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C++ Library Support

The Android platform provides a very minimal C++ runtime support library, called system, which is the default runtime when using ndk-build. This minimal support does not include, for example:

The NDK provides headers for use with this default library. In addition, the NDK provides a number of helper runtimes that provide additional features. This page provides information about these helper runtimes, their characteristics, and how to use them.

Warning: Using static runtimes can cause unexpected behavior. See the static runtimes section for more information.

Helper Runtimes

Table 1 provides names, brief explanations, and features of runtimes available in the NDK.

Table 1. NDK Runtimes and Features.

Name Explanation Features
system The minimal system C++ runtime library and the default runtime when using ndk-build or the experimental Gradle plugin.

Note: The shared object library for this runtime, libstdc++.so, is an Android-specific implementation of a minimal C++ runtime. It is not the same as the GNU libstdc++ runtime library.

N/A
gabi++_static The GAbi++ runtime (static library). C++ Exceptions and RTTI
gabi++_shared The GAbi++ runtime (shared library). C++ Exceptions and RTTI
stlport_static The STLport runtime (static library). C++ Exceptions and RTTI; Standard Library
stlport_shared The STLport runtime (shared library). C++ Exceptions and RTTI; Standard Library
gnustl_static The GNU STL (static library). This is the default runtime when using CMake or a standalone toolchain. C++ Exceptions and RTTI; Standard Library
gnustl_shared The GNU STL (shared library). C++ Exceptions and RTTI; Standard Library
c++_static The LLVM libc++ runtime (static library). C++ Exceptions and RTTI; Standard Library
c++_shared The LLVM libc++ runtime (shared library). C++ Exceptions and RTTI; Standard Library

How to set your runtime

If you are using CMake, you can specify a runtime from table 1 with the ANDROID_STL variable in your module-level build.gradle file. To learn more, go to Using CMake Variables.

If you are using ndk-build, you can specify a runtime from table 1 with the APP_STL variable in your Application.mk file. For example:

APP_STL := gnustl_static

You may only select one runtime for your app, and can only do in Application.mk.

Even if you do not use the NDK build system, you can still use STLport, libc++ or GNU STL. For more information on how to use these runtimes with your own toolchain, see Standalone Toolchain.

Runtime Characteristics

system

This runtime only provides the following headers, with no support beyond them:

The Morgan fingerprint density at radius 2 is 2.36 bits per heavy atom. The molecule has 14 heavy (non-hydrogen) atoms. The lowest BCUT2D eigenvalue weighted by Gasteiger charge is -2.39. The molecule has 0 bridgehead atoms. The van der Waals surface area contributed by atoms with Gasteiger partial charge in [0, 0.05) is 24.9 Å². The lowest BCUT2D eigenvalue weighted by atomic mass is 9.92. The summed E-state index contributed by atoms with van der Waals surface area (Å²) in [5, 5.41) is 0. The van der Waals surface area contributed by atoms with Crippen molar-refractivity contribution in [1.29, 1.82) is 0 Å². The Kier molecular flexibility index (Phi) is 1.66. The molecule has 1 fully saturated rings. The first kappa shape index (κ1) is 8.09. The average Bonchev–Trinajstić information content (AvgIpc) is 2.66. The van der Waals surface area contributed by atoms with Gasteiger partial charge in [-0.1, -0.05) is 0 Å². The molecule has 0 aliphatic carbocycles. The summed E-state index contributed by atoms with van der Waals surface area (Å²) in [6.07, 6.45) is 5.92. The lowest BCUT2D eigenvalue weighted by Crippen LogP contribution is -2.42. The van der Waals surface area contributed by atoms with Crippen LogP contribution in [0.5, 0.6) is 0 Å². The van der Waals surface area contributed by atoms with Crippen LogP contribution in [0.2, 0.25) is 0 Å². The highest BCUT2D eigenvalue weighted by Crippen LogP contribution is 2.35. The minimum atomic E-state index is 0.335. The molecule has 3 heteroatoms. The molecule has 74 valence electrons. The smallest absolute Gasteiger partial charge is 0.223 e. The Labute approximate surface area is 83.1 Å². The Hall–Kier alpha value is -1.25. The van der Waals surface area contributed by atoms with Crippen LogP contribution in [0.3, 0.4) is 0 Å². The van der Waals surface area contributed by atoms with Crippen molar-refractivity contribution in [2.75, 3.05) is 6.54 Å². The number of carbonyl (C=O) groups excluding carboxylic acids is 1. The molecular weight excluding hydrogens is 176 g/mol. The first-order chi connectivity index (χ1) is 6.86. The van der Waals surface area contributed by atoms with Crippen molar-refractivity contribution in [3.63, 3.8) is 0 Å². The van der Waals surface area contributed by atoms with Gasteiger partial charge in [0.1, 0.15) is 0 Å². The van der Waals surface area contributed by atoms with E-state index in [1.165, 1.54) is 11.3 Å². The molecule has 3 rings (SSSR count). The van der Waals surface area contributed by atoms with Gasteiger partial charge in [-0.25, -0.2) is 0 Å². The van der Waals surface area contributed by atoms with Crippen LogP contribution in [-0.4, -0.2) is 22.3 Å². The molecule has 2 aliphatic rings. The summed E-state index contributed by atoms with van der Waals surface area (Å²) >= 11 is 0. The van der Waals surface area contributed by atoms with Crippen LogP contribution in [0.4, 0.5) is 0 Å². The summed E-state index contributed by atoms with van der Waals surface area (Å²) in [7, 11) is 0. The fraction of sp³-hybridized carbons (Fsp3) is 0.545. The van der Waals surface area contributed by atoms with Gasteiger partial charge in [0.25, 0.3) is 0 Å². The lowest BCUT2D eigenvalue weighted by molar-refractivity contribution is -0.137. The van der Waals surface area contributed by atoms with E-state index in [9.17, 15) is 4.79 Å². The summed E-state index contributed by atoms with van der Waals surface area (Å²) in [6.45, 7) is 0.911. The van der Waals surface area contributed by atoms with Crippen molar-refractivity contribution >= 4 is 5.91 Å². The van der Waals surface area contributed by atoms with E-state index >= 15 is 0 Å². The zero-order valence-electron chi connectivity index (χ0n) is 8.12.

GAbi++ runtime

This runtime provides the same headers as the default runtime, but adds support for RTTI (RunTime Type Information) and exception handling.

STLport runtime

This runtime is an Android port of STLport (http://www.stlport.org). It provides a complete set of C++ standard library headers. It also, by embedding its own instance of GAbi++, provides support for RTTI and exception handling.

While shared and static versions of this runtime are avilable, we recommend using the shared version. For more information, see Static runtimes.

The shared library file is named libstlport_shared.so instead of libstdc++.so as is common on other platforms.

In addition to the static- and shared-library options, you can also force the NDK to build the library from sources by adding the following line to your Application.mk file, or setting it in your environment prior to building:

STLPORT_FORCE_REBUILD := true

GNU STL runtime

This runtime is the GNU Standard C++ Library, (libstdc++-v3). Its shared library file is named libgnustl_shared.so.

libc++ runtime:

This runtime is an Android port of LLVM libc++. Its shared library file is named libc++_shared.so.

By default, this runtime compiles with -std=c++11. As with GNU libstdc++, you need to explicitly turn on exceptions or RTTI support. For information on how to do this, see C++ Exceptions and RTTI.

The NDK provides prebuilt static and shared libraries for libc++, but you can force the NDK to rebuild libc++ from sources by adding the following line to your Application.mk file, or setting it in your environment prior to building:

LIBCXX_FORCE_REBUILD := true

Atomic support

If you include <atomic>, it's likely that you also need libatomic. If you are using ndk-build, add the following line: